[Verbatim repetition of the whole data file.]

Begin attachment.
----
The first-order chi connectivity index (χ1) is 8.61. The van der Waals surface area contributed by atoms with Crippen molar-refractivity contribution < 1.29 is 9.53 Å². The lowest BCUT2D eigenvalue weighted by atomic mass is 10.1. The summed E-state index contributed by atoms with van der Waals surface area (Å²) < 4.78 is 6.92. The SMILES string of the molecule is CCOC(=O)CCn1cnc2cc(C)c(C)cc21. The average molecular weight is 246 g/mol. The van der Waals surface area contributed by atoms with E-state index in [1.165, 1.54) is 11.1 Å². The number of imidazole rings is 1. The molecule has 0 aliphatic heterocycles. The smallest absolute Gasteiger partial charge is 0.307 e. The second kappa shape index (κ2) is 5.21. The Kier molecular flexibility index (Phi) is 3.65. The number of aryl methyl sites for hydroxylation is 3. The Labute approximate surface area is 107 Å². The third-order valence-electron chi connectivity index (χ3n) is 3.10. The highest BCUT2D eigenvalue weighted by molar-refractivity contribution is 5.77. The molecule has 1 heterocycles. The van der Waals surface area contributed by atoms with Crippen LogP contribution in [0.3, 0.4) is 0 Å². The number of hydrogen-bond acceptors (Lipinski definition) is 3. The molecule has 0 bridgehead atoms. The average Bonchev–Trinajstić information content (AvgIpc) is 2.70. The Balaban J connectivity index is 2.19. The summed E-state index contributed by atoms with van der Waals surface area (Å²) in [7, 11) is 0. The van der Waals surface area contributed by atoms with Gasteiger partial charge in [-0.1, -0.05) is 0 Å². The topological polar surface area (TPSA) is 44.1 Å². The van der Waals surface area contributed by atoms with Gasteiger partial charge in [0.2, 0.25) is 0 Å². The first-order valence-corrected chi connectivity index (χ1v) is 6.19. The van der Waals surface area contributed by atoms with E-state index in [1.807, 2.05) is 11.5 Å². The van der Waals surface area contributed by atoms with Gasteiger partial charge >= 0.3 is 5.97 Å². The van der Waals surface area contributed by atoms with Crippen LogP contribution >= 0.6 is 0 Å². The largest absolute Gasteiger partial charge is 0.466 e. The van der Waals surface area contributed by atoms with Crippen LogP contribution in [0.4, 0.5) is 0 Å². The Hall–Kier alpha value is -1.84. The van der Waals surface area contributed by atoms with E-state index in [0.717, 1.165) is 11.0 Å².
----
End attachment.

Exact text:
The first-order chi connectivity index (χ1) is 8.61. The van der Waals surface area contributed by atoms with Crippen molar-refractivity contribution < 1.29 is 9.53 Å². The lowest BCUT2D eigenvalue weighted by atomic mass is 10.1. The summed E-state index contributed by atoms with van der Waals surface area (Å²) < 4.78 is 6.92. The SMILES string of the molecule is CCOC(=O)CCn1cnc2cc(C)c(C)cc21. The average molecular weight is 246 g/mol. The van der Waals surface area contributed by atoms with E-state index in [1.165, 1.54) is 11.1 Å². The number of imidazole rings is 1. The molecule has 0 aliphatic heterocycles. The smallest absolute Gasteiger partial charge is 0.307 e. The second kappa shape index (κ2) is 5.21. The Kier molecular flexibility index (Phi) is 3.65. The number of aryl methyl sites for hydroxylation is 3. The Labute approximate surface area is 107 Å². The third-order valence-electron chi connectivity index (χ3n) is 3.10. The highest BCUT2D eigenvalue weighted by molar-refractivity contribution is 5.77. The molecule has 1 heterocycles. The van der Waals surface area contributed by atoms with Crippen LogP contribution in [0.3, 0.4) is 0 Å². The number of hydrogen-bond acceptors (Lipinski definition) is 3. The molecule has 0 bridgehead atoms. The average Bonchev–Trinajstić information content (AvgIpc) is 2.70. The Balaban J connectivity index is 2.19. The summed E-state index contributed by atoms with van der Waals surface area (Å²) in [7, 11) is 0. The van der Waals surface area contributed by atoms with Gasteiger partial charge in [-0.1, -0.05) is 0 Å². The topological polar surface area (TPSA) is 44.1 Å². The van der Waals surface area contributed by atoms with Gasteiger partial charge in [0.2, 0.25) is 0 Å². The first-order valence-corrected chi connectivity index (χ1v) is 6.19. The van der Waals surface area contributed by atoms with E-state index in [1.807, 2.05) is 11.5 Å². The van der Waals surface area contributed by atoms with Gasteiger partial charge >= 0.3 is 5.97 Å². The van der Waals surface area contributed by atoms with Crippen LogP contribution >= 0.6 is 0 Å². The largest absolute Gasteiger partial charge is 0.466 e. The van der Waals surface area contributed by atoms with Crippen LogP contribution in [0.4, 0.5) is 0 Å². The Hall–Kier alpha value is -1.84. The van der Waals surface area contributed by atoms with E-state index in [0.717, 1.165) is 11.0 Å².